Scraped This work has been published in the Teen Ink monthly print magazine.


   When I was six years old I owned a bike justlike the one in "Calvin and Hobbs." The bike, inaddition to being dangerous, was a hand-me-down from mysister. The worst part was the color - it was pink. A pukey,girly pink that would make most any little boy sick to hisstomach. This dangerous bike had training wheels on it.Normally training wheels prevent a little kid from falling;for this bike, however, the laws of physics didn't exist. Asimple turn resulted in the bike falling, scraping the rider.I loathed that bike, its color, its life-threatening dangerand the fact that it was a girl's bike. To a boy, pink wasvery embarrassing - pink was a Barbie doll; pink was a tutu;pink was the color of my first bike.

I grew indifferentto the color. A bike is a bike. One day I decided to ride tothe end of the road. On this adventure I was traveling withone of my neighborhood friends, Kirk. He was sort of an oddkid; basically, he was a mama's boy. He even had all thestigmas of a mama's boy: glasses, lactose intolerance, severeallergies and the odd habit of wearing long pants even in thesweltering summer. His parents tried to keep him innocent bynever allowing him to see any movie rated higher than PG forfear of emotional scarring; surprisingly, they were correct todo this. They never allowed him to leave home alone. Hisparents never had talks with him about life, sex, drugs orother evils in the world. Nevertheless, the neighborhood Ilived in was small and it was good to have a friend, no matterhow strange.

So, my strange friend and I decided toride to the end of the road, a very large endeavor for twosix-year-olds. Well, I should have guessed Kirk's dad wouldfollow us to make sure nothing bad happened. Although his dadwas only 40-something, he had had gray hair for as long as Ihad known Kirk, all of three years. He was a good and deeplyreligious man who loved his son. I was very fortunate hetagged along.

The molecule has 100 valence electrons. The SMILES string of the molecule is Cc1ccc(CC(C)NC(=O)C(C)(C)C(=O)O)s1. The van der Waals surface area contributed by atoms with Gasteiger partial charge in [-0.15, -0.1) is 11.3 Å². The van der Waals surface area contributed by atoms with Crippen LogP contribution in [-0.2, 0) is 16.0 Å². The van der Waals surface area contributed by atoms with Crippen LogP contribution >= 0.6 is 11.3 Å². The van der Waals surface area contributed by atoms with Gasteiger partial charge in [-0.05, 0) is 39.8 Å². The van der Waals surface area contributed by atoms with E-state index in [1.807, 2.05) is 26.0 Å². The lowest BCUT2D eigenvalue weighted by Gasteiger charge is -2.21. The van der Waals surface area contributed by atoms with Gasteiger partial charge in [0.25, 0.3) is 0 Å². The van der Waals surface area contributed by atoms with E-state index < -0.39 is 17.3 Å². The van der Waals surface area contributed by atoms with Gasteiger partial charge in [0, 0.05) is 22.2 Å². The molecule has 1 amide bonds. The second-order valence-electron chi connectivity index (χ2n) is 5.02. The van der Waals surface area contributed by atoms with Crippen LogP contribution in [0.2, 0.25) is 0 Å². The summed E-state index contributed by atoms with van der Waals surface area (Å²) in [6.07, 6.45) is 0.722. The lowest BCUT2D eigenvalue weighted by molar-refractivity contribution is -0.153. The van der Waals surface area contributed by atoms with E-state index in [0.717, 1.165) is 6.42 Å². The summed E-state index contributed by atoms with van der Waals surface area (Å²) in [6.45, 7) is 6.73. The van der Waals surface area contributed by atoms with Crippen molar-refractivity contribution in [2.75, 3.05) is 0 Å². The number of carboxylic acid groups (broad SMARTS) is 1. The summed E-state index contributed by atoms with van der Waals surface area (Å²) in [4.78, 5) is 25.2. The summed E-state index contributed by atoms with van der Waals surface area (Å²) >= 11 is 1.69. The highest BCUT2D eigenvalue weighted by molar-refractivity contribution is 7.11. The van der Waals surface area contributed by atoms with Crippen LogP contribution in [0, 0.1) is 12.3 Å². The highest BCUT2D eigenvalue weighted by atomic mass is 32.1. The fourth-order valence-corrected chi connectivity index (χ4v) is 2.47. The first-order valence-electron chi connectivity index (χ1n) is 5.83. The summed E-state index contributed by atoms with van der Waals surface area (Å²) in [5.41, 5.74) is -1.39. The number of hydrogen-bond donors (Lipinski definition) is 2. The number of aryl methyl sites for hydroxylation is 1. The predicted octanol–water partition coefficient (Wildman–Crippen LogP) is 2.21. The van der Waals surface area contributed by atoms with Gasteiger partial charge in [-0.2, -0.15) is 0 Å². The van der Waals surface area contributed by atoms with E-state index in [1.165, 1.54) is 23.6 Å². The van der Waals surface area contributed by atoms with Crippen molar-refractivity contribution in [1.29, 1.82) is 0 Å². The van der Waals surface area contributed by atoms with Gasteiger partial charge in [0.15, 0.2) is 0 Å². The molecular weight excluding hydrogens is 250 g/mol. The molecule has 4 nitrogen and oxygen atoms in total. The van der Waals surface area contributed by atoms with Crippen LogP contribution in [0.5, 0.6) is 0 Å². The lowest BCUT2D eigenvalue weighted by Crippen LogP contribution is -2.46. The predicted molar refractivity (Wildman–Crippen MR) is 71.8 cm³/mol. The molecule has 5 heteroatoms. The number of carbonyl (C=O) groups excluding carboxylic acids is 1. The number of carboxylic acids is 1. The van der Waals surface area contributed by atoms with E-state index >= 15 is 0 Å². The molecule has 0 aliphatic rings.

The ride was probably only the length ofa football field, but I decided to go as fast as I could whileKirk and his dad slowly pedaled along. When I got to the end Itried to turn; I was going pretty fast and the road wasgravel. The training wheel made contact with pavement,toppling the bike. I hit the pavement, managing to scrape myknees, elbows and the top of my head. You can imagine how muchI cried. When my wails filled the air, Kirk's dad knewsomething was wrong. He rode to see my bloody condition. Heknelt by my side and muttered the only swear word I ever heardhim say. When Kirk showed up, he was crying because he thoughtI was going to die right there. I don't know how but I managedto get home with the help of Kirk's dad.

For the restof the day I sat on our sofa with bandaged elbows and kneesand an ice bag on my head. At least something positive camefrom the ordeal. I got a new bike the next day, a blue Huffy -a boy's bike - with training wheels that worked.



This work has been published in the Teen Ink monthly print magazine. This piece has been published in Teen Ink’s monthly print magazine.






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